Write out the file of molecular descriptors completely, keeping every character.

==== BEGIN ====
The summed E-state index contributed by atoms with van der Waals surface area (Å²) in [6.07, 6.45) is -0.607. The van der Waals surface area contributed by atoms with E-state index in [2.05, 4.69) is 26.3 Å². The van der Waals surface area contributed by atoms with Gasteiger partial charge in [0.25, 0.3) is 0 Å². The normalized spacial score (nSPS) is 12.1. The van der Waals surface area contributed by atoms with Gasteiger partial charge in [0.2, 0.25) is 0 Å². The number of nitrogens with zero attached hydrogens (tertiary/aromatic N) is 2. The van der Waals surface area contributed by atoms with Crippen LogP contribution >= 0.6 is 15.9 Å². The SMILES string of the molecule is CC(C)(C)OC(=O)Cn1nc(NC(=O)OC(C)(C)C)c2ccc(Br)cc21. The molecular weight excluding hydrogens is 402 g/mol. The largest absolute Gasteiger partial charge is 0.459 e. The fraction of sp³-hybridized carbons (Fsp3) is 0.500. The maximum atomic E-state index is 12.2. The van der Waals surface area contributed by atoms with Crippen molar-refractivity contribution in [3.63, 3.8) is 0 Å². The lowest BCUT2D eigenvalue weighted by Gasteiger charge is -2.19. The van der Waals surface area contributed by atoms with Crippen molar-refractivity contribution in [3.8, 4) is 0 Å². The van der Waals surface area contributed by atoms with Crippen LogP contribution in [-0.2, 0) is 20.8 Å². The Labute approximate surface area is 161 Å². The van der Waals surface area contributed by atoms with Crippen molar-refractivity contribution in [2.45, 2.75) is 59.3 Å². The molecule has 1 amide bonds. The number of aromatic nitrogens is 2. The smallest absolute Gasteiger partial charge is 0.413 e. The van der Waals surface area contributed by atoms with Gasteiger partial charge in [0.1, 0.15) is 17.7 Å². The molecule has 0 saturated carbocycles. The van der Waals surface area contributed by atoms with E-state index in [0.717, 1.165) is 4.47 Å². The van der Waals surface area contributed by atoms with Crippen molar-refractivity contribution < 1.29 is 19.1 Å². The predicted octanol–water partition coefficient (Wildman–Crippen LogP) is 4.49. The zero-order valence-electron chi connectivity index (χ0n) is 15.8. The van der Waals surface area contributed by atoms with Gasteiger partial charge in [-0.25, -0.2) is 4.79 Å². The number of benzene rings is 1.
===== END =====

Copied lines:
The summed E-state index contributed by atoms with van der Waals surface area (Å²) in [6.07, 6.45) is -0.607. The van der Waals surface area contributed by atoms with E-state index in [2.05, 4.69) is 26.3 Å². The van der Waals surface area contributed by atoms with Gasteiger partial charge in [0.25, 0.3) is 0 Å². The normalized spacial score (nSPS) is 12.1. The van der Waals surface area contributed by atoms with Gasteiger partial charge in [0.2, 0.25) is 0 Å². The number of nitrogens with zero attached hydrogens (tertiary/aromatic N) is 2. The van der Waals surface area contributed by atoms with Crippen LogP contribution >= 0.6 is 15.9 Å². The SMILES string of the molecule is CC(C)(C)OC(=O)Cn1nc(NC(=O)OC(C)(C)C)c2ccc(Br)cc21. The molecular weight excluding hydrogens is 402 g/mol. The largest absolute Gasteiger partial charge is 0.459 e. The fraction of sp³-hybridized carbons (Fsp3) is 0.500. The maximum atomic E-state index is 12.2. The van der Waals surface area contributed by atoms with Crippen molar-refractivity contribution in [3.63, 3.8) is 0 Å². The lowest BCUT2D eigenvalue weighted by Gasteiger charge is -2.19. The van der Waals surface area contributed by atoms with Crippen molar-refractivity contribution in [3.8, 4) is 0 Å². The van der Waals surface area contributed by atoms with Crippen LogP contribution in [-0.2, 0) is 20.8 Å². The Labute approximate surface area is 161 Å². The van der Waals surface area contributed by atoms with Crippen molar-refractivity contribution in [2.45, 2.75) is 59.3 Å². The molecule has 1 amide bonds. The number of aromatic nitrogens is 2. The smallest absolute Gasteiger partial charge is 0.413 e. The van der Waals surface area contributed by atoms with Gasteiger partial charge in [0.1, 0.15) is 17.7 Å². The molecule has 0 saturated carbocycles. The van der Waals surface area contributed by atoms with E-state index in [0.717, 1.165) is 4.47 Å². The van der Waals surface area contributed by atoms with Crippen molar-refractivity contribution < 1.29 is 19.1 Å². The predicted octanol–water partition coefficient (Wildman–Crippen LogP) is 4.49. The zero-order valence-electron chi connectivity index (χ0n) is 15.8. The van der Waals surface area contributed by atoms with Gasteiger partial charge in [-0.25, -0.2) is 4.79 Å². The number of benzene rings is 1.